Global to VRF NAT Problems

Unanswered Question
Feb 16th, 2012

Hi

I am using a 1841 running IOS 'c1841-adventerprisek9-mz.151-3.T1.bin'. I have two ethernet interfaces. One the WAN and the other the LAN. We use an Internet VRF to connect the WAN. Does anyone have any experiance with running NAT from a global interface to a VRF interface?

My config is as follows:

interface FastEthernet0/0

description *** Untrusted Public Network ***

ip vrf forwarding INTERNET

ip address 10.1.2.40 255.255.255.0

ip access-group WAN-IN in

ip access-group WAN-OUT out

no ip redirects

no ip unreachables

no ip proxy-arp

ip nat outside

ip virtual-reassembly in

ip verify unicast reverse-path

duplex auto

speed auto

no cdp enable

end

The LAN interface connects to the Global routing instance:

interface FastEthernet0/1

ip address 192.168.35.1 255.255.255.0

no ip redirects

no ip unreachables

no ip proxy-arp

ip pim query-interval 10

ip pim sparse-dense-mode

ip nat inside

ip virtual-reassembly in

ip verify unicast reverse-path

ip ospf cost 500

ip ospf 60 area 5

duplex auto

speed auto

end

Routing on each instance looks good:

ip route 0.0.0.0 0.0.0.0 FastEthernet0/0 10.1.2.1 permanent name Global_NAT_default_route

ip route vrf INTERNET 0.0.0.0 0.0.0.0 10.1.2.1 permanent name Public_default_route

The problem is when I try to browse the internet and resolve DNS queries. My NAT config looks like this:

ip nat inside source list LAN-NAT interface FastEthernet0/0 overload

!

Extended IP access list LAN-NAT

    10 deny ip any 192.168.0.0 0.0.255.255

    20 deny ip any 172.0.0.0 0.31.255.255

    30 deny ip any 10.0.0.0 0.255.255.255

    40 permit ip 192.168.35.0 0.0.0.255 any (162 matches)

I see nat translatiosn happening:

Pro Inside global         Inside local          Outside local         Outside global

udp 10.1.2.40:35992       192.168.35.21:35992   62.179.104.196:53     62.179.104.196:53

udp 10.1.2.40:40818       192.168.35.21:40818   212.142.28.68:53      212.142.28.68:53

udp 10.1.2.40:50020       192.168.35.21:50020   212.142.28.68:53      212.142.28.68:53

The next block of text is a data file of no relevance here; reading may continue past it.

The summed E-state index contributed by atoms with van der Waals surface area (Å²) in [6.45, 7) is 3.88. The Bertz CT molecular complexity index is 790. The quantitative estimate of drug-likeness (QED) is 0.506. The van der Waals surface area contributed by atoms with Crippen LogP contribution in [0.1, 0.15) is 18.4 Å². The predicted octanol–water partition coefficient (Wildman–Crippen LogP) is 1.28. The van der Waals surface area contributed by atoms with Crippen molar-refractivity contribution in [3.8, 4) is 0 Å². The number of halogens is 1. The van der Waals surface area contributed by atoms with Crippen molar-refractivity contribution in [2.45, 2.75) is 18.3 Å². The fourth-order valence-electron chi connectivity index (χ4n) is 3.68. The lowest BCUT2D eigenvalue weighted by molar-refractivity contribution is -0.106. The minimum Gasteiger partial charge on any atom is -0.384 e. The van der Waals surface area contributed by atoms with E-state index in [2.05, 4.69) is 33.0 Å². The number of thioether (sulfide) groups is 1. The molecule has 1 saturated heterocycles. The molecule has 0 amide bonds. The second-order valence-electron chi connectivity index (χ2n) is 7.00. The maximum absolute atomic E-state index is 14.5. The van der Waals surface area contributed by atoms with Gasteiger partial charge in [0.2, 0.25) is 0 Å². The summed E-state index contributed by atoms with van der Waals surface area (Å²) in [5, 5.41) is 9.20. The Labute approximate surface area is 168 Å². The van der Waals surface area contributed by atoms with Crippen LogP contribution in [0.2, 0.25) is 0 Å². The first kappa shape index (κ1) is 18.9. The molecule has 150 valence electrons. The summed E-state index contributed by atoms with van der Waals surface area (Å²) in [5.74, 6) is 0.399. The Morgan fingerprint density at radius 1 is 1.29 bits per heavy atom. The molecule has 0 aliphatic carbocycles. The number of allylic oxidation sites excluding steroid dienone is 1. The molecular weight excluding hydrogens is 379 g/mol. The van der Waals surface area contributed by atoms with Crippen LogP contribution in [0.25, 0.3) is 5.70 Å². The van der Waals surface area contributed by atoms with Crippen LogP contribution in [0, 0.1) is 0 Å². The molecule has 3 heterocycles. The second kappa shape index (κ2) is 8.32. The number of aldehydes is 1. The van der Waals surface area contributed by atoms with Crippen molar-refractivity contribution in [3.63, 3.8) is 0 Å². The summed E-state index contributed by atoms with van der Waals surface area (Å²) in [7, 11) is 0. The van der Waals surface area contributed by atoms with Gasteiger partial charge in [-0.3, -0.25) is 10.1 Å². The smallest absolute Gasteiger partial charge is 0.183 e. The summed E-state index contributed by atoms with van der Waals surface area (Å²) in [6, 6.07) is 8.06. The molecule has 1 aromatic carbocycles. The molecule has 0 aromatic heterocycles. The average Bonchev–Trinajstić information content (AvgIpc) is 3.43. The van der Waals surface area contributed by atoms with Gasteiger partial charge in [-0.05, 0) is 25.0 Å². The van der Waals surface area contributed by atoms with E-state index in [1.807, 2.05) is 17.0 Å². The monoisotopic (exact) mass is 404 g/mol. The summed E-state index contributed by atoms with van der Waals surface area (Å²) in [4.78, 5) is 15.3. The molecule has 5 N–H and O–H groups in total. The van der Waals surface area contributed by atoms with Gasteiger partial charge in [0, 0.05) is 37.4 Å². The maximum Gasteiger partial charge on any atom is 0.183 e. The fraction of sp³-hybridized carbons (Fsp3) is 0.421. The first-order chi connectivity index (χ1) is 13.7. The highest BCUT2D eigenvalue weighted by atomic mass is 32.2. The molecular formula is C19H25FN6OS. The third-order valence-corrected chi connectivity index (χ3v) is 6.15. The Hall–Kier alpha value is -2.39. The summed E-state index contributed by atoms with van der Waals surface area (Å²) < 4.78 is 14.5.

udp 10.1.2.40:50216       192.168.35.21:50216   212.83.68.131:53      212.83.68.131:53

udp 10.1.2.40:53440       192.168.35.21:53440   212.83.68.131:53      212.83.68.131:53

udp 10.1.2.40:54970       192.168.35.21:54970   62.179.104.196:53     62.179.104.196:53

udp 10.1.2.40:57031       192.168.35.21:57031   212.142.28.68:53      212.142.28.68:53

udp 10.1.2.40:54737       192.168.35.23:54737   62.179.104.196:53     62.179.104.196:53

udp 10.1.2.40:54737       192.168.35.23:54737   212.83.68.131:53      212.83.68.131:53

udp 10.1.2.40:54737       192.168.35.23:54737   212.142.28.68:53      212.142.28.68:53

udp 10.1.2.40:63199       192.168.35.23:63199   62.179.104.196:53     62.179.104.196:53

udp 10.1.2.40:63199       192.168.35.23:63199   212.83.68.131:53      212.83.68.131:53

udp 10.1.2.40:63199       192.168.35.23:63199   212.142.28.68:53      212.142.28.68:53

udp 10.1.2.40:63658       192.168.35.23:63658   62.179.104.196:53     62.179.104.196:53

udp 10.1.2.40:63658       192.168.35.23:63658   212.83.68.131:53      212.83.68.131:53

udp 10.1.2.40:63658       192.168.35.23:63658   212.142.28.68:53      212.142.28.68:53

udp 10.1.2.40:64366       192.168.35.23:64366   62.179.104.196:53     62.179.104.196:53

udp 10.1.2.40:64366       192.168.35.23:64366   212.83.68.131:53      212.83.68.131:53

udp 10.1.2.40:64366       192.168.35.23:64366   212.142.28.68:53      212.142.28.68:53

tcp 10.1.2.40:64577       192.168.35.23:64577   17.149.36.107:443     17.149.36.107:443

However my ACL see some funny looking traffic:

553814: *Feb 16 2012 11:14:23.974 CET: %SEC-6-IPACCESSLOGP: list WAN-OUT denied udp 62.179.104.196(53) -> 192.168.35.16(63590), 1 packet